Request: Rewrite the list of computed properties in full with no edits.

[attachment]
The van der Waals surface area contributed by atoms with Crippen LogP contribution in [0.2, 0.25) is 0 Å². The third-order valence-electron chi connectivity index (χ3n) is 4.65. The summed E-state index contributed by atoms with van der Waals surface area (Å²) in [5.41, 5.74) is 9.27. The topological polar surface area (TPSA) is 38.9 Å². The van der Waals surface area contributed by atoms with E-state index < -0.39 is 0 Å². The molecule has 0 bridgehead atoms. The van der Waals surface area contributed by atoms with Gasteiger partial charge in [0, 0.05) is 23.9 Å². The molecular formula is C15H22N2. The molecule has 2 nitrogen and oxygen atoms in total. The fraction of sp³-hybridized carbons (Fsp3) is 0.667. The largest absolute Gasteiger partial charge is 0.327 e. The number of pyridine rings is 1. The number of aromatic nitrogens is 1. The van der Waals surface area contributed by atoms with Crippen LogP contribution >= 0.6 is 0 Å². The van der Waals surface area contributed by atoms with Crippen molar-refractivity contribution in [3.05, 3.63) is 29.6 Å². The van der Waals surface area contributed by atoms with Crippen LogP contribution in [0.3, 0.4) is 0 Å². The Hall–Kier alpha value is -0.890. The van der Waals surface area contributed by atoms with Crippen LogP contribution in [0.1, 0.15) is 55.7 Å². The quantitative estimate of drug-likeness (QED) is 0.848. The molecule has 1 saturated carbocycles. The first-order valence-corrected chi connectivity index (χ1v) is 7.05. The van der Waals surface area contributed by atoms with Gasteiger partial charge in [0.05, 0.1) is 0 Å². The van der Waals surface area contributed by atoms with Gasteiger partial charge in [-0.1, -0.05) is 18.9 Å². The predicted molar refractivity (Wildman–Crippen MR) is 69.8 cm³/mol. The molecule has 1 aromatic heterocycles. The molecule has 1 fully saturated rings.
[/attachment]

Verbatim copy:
The van der Waals surface area contributed by atoms with Crippen LogP contribution in [0.2, 0.25) is 0 Å². The third-order valence-electron chi connectivity index (χ3n) is 4.65. The summed E-state index contributed by atoms with van der Waals surface area (Å²) in [5.41, 5.74) is 9.27. The topological polar surface area (TPSA) is 38.9 Å². The van der Waals surface area contributed by atoms with E-state index < -0.39 is 0 Å². The molecule has 0 bridgehead atoms. The van der Waals surface area contributed by atoms with Gasteiger partial charge in [0, 0.05) is 23.9 Å². The molecular formula is C15H22N2. The molecule has 2 nitrogen and oxygen atoms in total. The fraction of sp³-hybridized carbons (Fsp3) is 0.667. The largest absolute Gasteiger partial charge is 0.327 e. The number of pyridine rings is 1. The number of aromatic nitrogens is 1. The van der Waals surface area contributed by atoms with Crippen LogP contribution >= 0.6 is 0 Å². The van der Waals surface area contributed by atoms with Crippen molar-refractivity contribution in [3.05, 3.63) is 29.6 Å². The van der Waals surface area contributed by atoms with Crippen LogP contribution in [0.3, 0.4) is 0 Å². The Hall–Kier alpha value is -0.890. The van der Waals surface area contributed by atoms with Crippen LogP contribution in [0.1, 0.15) is 55.7 Å². The quantitative estimate of drug-likeness (QED) is 0.848. The molecule has 1 saturated carbocycles. The first-order valence-corrected chi connectivity index (χ1v) is 7.05. The van der Waals surface area contributed by atoms with Gasteiger partial charge in [0.05, 0.1) is 0 Å². The van der Waals surface area contributed by atoms with Gasteiger partial charge in [-0.1, -0.05) is 18.9 Å². The predicted molar refractivity (Wildman–Crippen MR) is 69.8 cm³/mol. The molecule has 1 aromatic heterocycles. The molecule has 1 fully saturated rings.